Ghosts of the Cross Timbers Alternate Routes

Michael has a BA in History & American Studies and an MSc in American History from the University of Edinburgh. He comes from a proud military family and has spent most of his career as an educator in the Middle East and Asia. His passion is travel, and he seizes any opportunity to share his experiences in the most immersive way possible, whether at sea or on the land.

Routes, Maps and Descriptions

Visit our Comancheria map to explore the geography and history of the region.

First Line of Forts Map

The Cross Timbers hold the center of the Southern Plains from just south of Fort Smith, Arkansas to the Colorado Hill Country in Central Texas. The rivers drain east from the Rocky Mountains leaving rugged outcrops of rock. The landscape is studded with timbers whose roots retard erosion, and branches start crossing at shin level, providing excellent protection for small game and hindering the movement of larger things.

First Line of Forts Map

My favorite drive through these woods is a very long day trip (yellow route) and roughly follows the military road built to link Fort Worth to Fort Belknap. I fully utilize the landscape with little concern for driving time (way over 6 hours).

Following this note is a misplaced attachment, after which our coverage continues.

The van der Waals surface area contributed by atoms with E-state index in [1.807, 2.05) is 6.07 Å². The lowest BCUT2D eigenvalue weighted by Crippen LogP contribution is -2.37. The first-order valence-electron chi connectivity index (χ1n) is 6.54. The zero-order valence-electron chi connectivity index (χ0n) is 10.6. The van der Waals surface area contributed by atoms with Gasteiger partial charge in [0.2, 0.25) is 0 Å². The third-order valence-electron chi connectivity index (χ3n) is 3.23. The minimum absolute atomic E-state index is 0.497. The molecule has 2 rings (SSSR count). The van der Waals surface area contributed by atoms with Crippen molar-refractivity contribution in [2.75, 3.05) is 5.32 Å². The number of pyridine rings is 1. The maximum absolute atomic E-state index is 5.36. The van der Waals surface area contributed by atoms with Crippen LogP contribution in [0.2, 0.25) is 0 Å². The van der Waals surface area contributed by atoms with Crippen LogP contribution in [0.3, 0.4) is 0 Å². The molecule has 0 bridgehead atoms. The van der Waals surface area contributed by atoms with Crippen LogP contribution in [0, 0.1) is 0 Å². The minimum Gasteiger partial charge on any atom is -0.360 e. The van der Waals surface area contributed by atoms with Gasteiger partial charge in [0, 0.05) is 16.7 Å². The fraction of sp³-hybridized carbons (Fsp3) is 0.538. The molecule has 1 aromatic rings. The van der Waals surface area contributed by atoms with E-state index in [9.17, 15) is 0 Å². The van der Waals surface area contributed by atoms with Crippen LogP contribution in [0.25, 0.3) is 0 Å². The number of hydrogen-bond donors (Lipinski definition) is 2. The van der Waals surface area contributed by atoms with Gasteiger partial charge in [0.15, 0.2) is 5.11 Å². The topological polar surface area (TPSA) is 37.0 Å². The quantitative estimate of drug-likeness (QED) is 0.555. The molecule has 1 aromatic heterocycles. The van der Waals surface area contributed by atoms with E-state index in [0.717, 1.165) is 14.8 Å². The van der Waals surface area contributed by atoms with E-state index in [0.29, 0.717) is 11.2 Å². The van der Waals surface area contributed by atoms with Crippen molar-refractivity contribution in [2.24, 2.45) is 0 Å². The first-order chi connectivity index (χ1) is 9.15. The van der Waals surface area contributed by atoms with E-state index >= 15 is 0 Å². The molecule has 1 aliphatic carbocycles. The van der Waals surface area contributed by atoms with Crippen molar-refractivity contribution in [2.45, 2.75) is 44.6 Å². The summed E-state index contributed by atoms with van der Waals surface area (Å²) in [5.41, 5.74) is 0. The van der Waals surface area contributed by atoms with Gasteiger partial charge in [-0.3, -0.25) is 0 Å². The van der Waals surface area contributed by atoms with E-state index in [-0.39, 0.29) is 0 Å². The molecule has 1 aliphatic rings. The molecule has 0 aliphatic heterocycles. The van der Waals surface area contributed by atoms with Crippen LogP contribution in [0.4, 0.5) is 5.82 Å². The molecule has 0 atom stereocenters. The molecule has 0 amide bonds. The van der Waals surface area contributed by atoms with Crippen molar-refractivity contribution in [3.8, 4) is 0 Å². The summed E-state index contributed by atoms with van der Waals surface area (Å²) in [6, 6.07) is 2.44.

Route Overview

If time matters, Hwy. 199, the old Jacksboro Highway, is a good, short alternative and you can catch Weatherford on the way back to Fort Worth.You'll do the same if you're taking the green route (114) at the north exit of the airport. This is the approach I recommend.

If you are driving from the northeast, you can enter the Cross Timbers at Gainesville and take the beautiful backroads to Decatur or continue south on I-35 and take 380 west in Denton.

Seeing Through the Wind

We will visit Fort Richardson, the Brazos Valley and Fort Belknap on the northern end of its namesake mountain range. If you have time for an overnight trip you could continue west following the stage line on the Texas Forts Trail. I'm betting you'll feel an eerie vulnerability as you rise upon the Plains. Lone peaks on the horizon draw your attention today as they did in that dangerous time. Even now, a flash of light or a faint report makes the skin prickle and eyes keep vigilant watch on the horizon. Then, one searched for war parties perched on distant heights, now only for a rising thunderhead. Still, long after the alert, a feeling of pending, fast-closing violence lingers in the air.

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